The final panel of the conference explored representations of Cleopatra VII Thea Neotera Philopater. Chloe Owen opened this panel by exploring the representations of ancient Egypt in William Shakespeare’s Antony and Cleopatra and across subsequent productions of this play. Owen engaged first with Shakespeare’s use of language to depict the civilisation, demonstrating Egypt’s definition as a feminised space in contrast to the masculine world of the Romans. Considering both the directors’ engagement with Shakespeare as a playwright and, more specifically, with the country itself, Owen illustrated the changing attitudes towards Egypt from the seventeenth through to the twenty-first century. Engaging particularly with ideas of gender and race theory. Owen discussed the dominance of white British actresses in the role of Cleopatra (Eve Best and Elizabeth Taylor, for example), and explored how the play is changed when the queen is played by a black actress.

sphinx19Source: Tea with the Sphinx

Bridget Sandhoff noted that Cleopatra is one of the most misunderstood but widely-known historical figures; few authentic facts survive about her life, and those facts that do survive provide contradictory reports about the last Ptolemaic ruler. In Egypt, she was a beloved savior and goddess, but the Romans vilified her as a wanton seductress. Sandhoff demonstrated that Roman writings dominate history and have tainted Cleopatra’s visual legacy for centuries, exploring the myth of Cleopatra promulgated by the Romans, especially Augustan invective, which has served as the source for most visual depictions of the Egyptian queen. Through analysing how Roman notions of Cleopatra have been used over time, paying particular attention to nineteenth-century works of art by the French painter Alexandre Cabanel and the American sculptor Edmonia Lewis, Sandhoff proposed that twentieth-century depictions (for example, in Joseph L. Mankiewicz’s Cleopatra [1963] and the HBO series Rome [2005-2007]) take a more balanced view of Cleopatra than any century prior. They do, however, fall victim to the Roman characterisation of her as a sexually voracious queen, who seduces anyone for her own gain.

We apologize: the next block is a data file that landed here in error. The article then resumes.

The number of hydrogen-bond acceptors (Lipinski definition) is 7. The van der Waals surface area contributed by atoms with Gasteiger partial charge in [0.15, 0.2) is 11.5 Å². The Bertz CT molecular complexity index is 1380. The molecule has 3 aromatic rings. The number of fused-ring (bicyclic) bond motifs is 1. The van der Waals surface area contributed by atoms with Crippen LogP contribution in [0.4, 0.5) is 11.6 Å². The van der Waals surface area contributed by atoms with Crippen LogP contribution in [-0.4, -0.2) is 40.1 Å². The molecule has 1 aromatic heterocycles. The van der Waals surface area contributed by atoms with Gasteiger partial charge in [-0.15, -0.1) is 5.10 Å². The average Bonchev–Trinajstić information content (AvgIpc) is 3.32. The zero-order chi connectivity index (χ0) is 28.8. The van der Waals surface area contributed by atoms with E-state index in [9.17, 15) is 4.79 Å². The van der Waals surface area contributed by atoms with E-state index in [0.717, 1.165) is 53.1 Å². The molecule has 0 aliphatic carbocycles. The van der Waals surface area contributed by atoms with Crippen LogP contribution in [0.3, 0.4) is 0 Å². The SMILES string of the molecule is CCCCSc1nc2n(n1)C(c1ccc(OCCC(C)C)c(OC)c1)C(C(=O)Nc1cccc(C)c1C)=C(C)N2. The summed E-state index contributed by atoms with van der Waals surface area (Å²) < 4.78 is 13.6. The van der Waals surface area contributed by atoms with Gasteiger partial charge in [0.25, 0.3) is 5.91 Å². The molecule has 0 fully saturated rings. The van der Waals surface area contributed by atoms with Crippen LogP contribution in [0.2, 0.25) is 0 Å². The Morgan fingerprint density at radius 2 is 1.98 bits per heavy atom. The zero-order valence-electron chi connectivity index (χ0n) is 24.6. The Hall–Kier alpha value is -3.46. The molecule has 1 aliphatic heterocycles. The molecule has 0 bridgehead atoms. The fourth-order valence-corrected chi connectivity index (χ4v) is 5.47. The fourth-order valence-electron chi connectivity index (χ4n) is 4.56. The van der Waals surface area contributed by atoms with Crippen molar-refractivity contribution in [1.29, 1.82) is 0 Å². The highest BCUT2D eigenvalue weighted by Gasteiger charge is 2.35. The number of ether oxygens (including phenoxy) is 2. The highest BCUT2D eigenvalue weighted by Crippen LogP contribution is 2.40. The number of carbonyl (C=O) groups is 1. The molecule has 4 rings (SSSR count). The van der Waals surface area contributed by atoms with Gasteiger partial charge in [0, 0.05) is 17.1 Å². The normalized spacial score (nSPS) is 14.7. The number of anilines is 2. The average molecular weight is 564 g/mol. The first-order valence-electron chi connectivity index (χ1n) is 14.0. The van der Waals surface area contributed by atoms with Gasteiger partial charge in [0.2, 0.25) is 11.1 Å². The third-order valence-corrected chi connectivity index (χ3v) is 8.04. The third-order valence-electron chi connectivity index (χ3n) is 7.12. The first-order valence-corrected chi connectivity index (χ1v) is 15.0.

sphinx21.jpgSource: Tea with the Sphinx

Siv Jansson discussed the filmic portrayal of Egypt in 20th-Century Fox’s Cleopatra (1963) as well as the ‘celebrification’ of the two main characters, who were overshadowed by the notoriety of their actors; as Vanity Fair observes, ‘this was the film that gave us Liz and Dick’. Jansson noted how the film’s scheduling issues, location problems, spiralling production costs, and its running time (over 3 hours), marked the over-indulgence – or over-anxiety – of the producers, observing that watching it now, the depiction of Egypt is stunning, lurid, and absolutely a product of its time and context: Mark Antony and Cleopatra, she claimed, are glamourous celebrities, not historical characters.

sphinx20Source: Gabrielle Heffernan

Close: David Gange

The conference was closed by David Gange, whose monograph Dialogues with the Dead: Egyptology in British Culture and Religion, 1822-1922 addresses the close intertwinement of religion and Egyptology from the early nineteenth century to the opening decades of the twentieth. Gange emphasised the interdisciplinary importance of the event, which brought together scholars from history, art history, literary studies, Egyptology, archaeology and museum studies. Sharing methodologies and disciplinary insights had been one of the highlights of the conference, as well as the identification of overlaps between approaches that came to light. What the conference has surely demonstrated is a burgeoning scholarly interest in the reception of ancient Egypt across disciplines, which, if it is encouraged and nurtured, will succeed in uniting these fields in a truly interdisciplinary manner. It is through this kind of collaboration that we might carve out and define a new field.

For more on ‘Tea with the Sphinx’, visit the conference Twitter account, Storify, Emmet Jackson’s blog ‘Irish Egyptology’, or the Histories of Archaeology Network website, where a series of blog posts detailing the conference are being uploaded over the coming weeks.